It's Sen. Warren Vs. the Wells Fargo 'Weasels' Over Rescinding Executive Bonuses

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It's Sen. Warren Vs. the Wells Fargo 'Weasels' Over Rescinding Executive Bonuses

Mass. senator says the bank engaged in "staggering fraud."

A group of Democratic U.S. senators wants to know whether Wells Fargo will rescind bonuses to executives linked to activities that earned the bank a $185 million fine. (Photo: Mike Mozart/flickr/cc)

A group of five Democratic U.S. senators has demanded to know whether Wells Fargo—recently slapped by regulators with a $185 million fine for creating millions of unauthorized bank and credit card accounts, racking up fees for consumers and bonuses for employees—intends on rescinding compensation to executives behind the "staggering fraud."

In their letter (pdf) sent Thursday to Wells Fargo chairman and CEO John G. Stumpf, Elizabeth Warren (Mass.), Sherrod Brown (Ohio), Jack Reed (R.I.), Robert Menendez (N.J.), and Jeff Merkley (Ore.), all members of the Republican-led Senate Banking Committee, ask whether the bank will invoke its clawback provision, "designed to prevent exactly what happened with Ms. Toldstedt: shareholders and consumers bearing the burden of bank misconduct while senior executives walk away with multi-million dollar awards based on what the company later finds out are fraudulent practices."

That's Carrie Tolstedt, the former senior executive vice president of community banking, the division that led the fraudulent incentive-compensation program.

The senators write that Tolstedt

was also rewarded with more than $20 million in annual bonuses between 2010 and 2015, which Wells Fargo publicly justified in certain instances by noting the "strong cross-sell ratios" her division had achieved. That is a direct reference to the extraordinary number of accounts created by her division, many of which were never authorized by customers.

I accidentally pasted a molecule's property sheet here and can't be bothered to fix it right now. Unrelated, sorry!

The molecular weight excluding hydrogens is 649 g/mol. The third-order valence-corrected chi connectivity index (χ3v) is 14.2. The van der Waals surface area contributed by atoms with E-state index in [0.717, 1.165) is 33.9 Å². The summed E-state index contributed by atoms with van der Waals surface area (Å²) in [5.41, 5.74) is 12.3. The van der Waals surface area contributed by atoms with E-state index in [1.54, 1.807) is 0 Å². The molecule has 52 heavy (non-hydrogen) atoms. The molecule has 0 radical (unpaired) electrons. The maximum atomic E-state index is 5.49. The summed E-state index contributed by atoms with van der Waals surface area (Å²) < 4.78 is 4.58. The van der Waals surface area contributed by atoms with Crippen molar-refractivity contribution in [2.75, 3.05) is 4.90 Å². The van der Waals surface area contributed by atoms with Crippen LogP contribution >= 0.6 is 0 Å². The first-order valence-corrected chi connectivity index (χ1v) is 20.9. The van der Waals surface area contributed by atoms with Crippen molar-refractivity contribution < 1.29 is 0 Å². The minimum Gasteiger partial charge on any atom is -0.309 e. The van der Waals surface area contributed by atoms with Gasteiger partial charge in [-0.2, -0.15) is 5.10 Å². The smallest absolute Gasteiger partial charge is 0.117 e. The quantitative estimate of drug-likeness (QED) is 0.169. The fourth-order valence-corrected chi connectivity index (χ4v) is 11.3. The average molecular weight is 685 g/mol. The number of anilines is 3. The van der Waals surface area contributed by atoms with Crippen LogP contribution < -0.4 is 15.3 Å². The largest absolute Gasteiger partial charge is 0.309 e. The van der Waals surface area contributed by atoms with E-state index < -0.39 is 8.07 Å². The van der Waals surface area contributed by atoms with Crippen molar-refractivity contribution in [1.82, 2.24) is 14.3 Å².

Ms. Tolstedt announced her retirement from the bank on July 12th of this year. Ms. Tolstedt retired at age 56, just two months before Wells Fargo entered into the settlement with the CFPB [Consumer Financial Protection Bureau] and other entities. Her retirement triggered an even more lucrative reward: as much as $125 million in stock options and restricted stock shares.

Following her retirement announcement, Stumpf praised Tolstedt as "a standard-bearer of our culture" and "a champion for our customers." CFPB head Richard Cordray, meanwhile, denounced the unit she led, saying it committed "unfair and abusive practices under federal law."

The senators demand an answer about the clawback by Sept. 19, the day before Stumpf is scheduled to testify before the committee.

As the Huffington Post's Zach Carter writes Friday of the letter to Stumpf: "When Warren asks him to re-evaluate prior executive payouts, she’s asking him to consider ponying up part of his own fortune."

Carter notes:

Stumpf received $19.3 million from Wells Fargo in both 2014 and 2013. He was the highest-paid big bank CEO in 2012, pocketing $22.9 million, as reported by The Wall Street Journal. He has served as the company’s CEO since the summer of 2007.

The senators "weren't shy about its implications for his own bank account," Carter writes.

Speaking last week about Wells Fargo to CNN, Sen. Warren said its behavior was "flatly wrong," and said either the bank knew what was going on or it didn't.

"It's a bank, right? They're supposed to keep track of people's money, safety, security, and not know what more than 5,000 of your employees are doing? If they really didn't know, then that tells me that this is a bank that is simply too big to manage."

The senators' letter comes as the House this week passed legislation described as "a gift to the Big Banks, that would extend their 'license to steal' and tear down hard-fought banking regulations, some of which have not yet been implemented."

In his column Thursday entitled "Thanks, Wells Fargo, for Being Such a Bunch of Weasels," the Los Angeles Times' David Lazarus wrote that the bank "has made a powerful case for why regulatory oversight is crucial and why the banking industry remains unworthy of the public's trust."

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